Thursday, June 2, 2011

The Death of Slapstick

It was a subtle event. So subtle, in fact, that movies still aren't aware of it. One might even imagine that if they were aware of it, they wouldn't really understand it. A simple change in expression was all it took. The substitution of inaction for reaction; and with it went one of the cornerstones of comedy: slapstick.

Since the dawn of stage and street performers, slapstick has been an essential component of the comedy circuit. From little pops upside the head to the outlandish buffoonery that would give birth to the likes of Buster Keaton, Charlie Chaplin, and the Three Stooges. It was a sight gag. Built on the guilty pleasure derived from watching someone else harm themselves through their inability to be aware of their surroundings. And people lapped it up.

So why then did slapstick slowly fade out of the limelight? Is it because we have become more civilized and now only entertain high minded satirical humor? Hardly, one look at the latest batch of comedy releases can tell you that. Is it because we found an alternate form of comedy of equal value? Perhaps, there is no denying that the modern 'dude' and drug laden comedic styles derive most of their setup from old school slapstick.

But you know what really took the wind out of slapstick's sails? Realism. It came with the advent of color. An increasing desire to show real world examples on screen, especially with respect to our actors. Sure, we don't mind there being giant robots, magical wands, or spaceships fully armed with lasers, but if the actors don't react in a manner we would, we lose the taste. Which is a shame, because the great slapstick actors of yesteryear all knew that was the last thing it needed.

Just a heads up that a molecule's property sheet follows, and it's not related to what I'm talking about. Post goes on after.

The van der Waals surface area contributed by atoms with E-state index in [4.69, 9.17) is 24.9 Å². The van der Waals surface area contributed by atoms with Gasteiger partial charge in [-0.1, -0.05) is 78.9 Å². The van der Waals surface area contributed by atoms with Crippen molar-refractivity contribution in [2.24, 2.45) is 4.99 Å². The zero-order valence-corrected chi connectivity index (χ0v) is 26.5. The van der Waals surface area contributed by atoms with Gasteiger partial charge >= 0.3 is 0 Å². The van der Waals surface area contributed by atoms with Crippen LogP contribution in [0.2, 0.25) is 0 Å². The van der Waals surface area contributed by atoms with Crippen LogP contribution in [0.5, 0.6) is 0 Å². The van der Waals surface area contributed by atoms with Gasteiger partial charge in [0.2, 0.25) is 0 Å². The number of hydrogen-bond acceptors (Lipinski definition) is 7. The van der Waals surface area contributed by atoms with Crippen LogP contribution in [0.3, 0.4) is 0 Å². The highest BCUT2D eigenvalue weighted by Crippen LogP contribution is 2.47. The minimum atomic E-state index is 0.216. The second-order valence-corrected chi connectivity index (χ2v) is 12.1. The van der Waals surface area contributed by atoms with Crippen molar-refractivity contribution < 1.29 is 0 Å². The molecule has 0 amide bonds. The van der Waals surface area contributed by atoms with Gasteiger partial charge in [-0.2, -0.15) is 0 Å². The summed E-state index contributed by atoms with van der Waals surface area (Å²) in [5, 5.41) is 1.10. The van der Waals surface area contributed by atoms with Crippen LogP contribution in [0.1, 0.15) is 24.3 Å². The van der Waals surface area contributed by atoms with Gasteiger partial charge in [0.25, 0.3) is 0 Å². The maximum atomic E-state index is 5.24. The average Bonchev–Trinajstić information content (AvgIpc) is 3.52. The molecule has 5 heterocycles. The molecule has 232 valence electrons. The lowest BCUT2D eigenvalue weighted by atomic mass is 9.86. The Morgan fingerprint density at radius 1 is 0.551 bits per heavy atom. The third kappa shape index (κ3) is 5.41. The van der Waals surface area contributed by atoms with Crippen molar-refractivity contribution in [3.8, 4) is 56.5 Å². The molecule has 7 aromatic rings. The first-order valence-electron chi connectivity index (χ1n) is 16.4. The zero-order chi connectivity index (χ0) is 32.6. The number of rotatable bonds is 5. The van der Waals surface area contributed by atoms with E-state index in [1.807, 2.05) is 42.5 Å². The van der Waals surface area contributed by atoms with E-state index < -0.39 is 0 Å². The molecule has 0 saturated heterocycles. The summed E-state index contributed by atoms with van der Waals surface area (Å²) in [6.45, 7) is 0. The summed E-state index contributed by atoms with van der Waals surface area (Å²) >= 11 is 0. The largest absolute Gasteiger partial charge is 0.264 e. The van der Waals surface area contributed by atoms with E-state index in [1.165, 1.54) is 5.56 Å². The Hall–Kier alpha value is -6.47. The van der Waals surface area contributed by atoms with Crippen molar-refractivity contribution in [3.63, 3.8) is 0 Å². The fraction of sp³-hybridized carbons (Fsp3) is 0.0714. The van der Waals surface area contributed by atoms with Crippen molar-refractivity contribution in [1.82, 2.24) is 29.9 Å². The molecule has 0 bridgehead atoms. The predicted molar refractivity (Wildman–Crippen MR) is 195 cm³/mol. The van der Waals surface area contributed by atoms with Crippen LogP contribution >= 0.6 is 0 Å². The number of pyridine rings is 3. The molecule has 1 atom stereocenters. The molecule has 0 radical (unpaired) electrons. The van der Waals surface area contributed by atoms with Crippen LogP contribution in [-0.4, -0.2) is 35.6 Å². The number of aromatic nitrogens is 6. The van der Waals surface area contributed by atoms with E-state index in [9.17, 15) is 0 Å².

There just isn't anything funny about watching someone scream in pain. Like a vacuum it sucks all the humor out of the scenario. It's a cap placed right above the base level of laughter than can be derived. Gone were the flamboyant, harmless, whimsical expressions of the classic greats, in are the grunts, groans, and cries of torment of the new-age humorists.

Sure, I'll grant you a couple rare performers have been able to find the right balance between reactions and laughter (Chris Farley in Tommy Boy comes to mind). But their acts have been replicated to death. Honestly, how many times can someone watch an overweight male fall down the side of a hill full of bushes and trees before they tire of it? Or see a man get hit in the groin by a kid, as people look on and laugh? For me, I was tired before even the first effort, let alone the twentieth.

It's not my intention to demean the comedies of these days too much. They simply weigh in a different audience. Ones less keen on dealing with frolicsome affairs, and more interested in out and out shock value. As if the world of comedies is in a dogmatic duel to discover the uncrossable line so that Hollywood will once and for all know where they cannot journey. I for one, find this a cumbersome exercise in futility. Give me the lackadaisical hero unaware of the world around them over the inebriated crier lamenting their own stupidity any day of the week (twice on Sunday).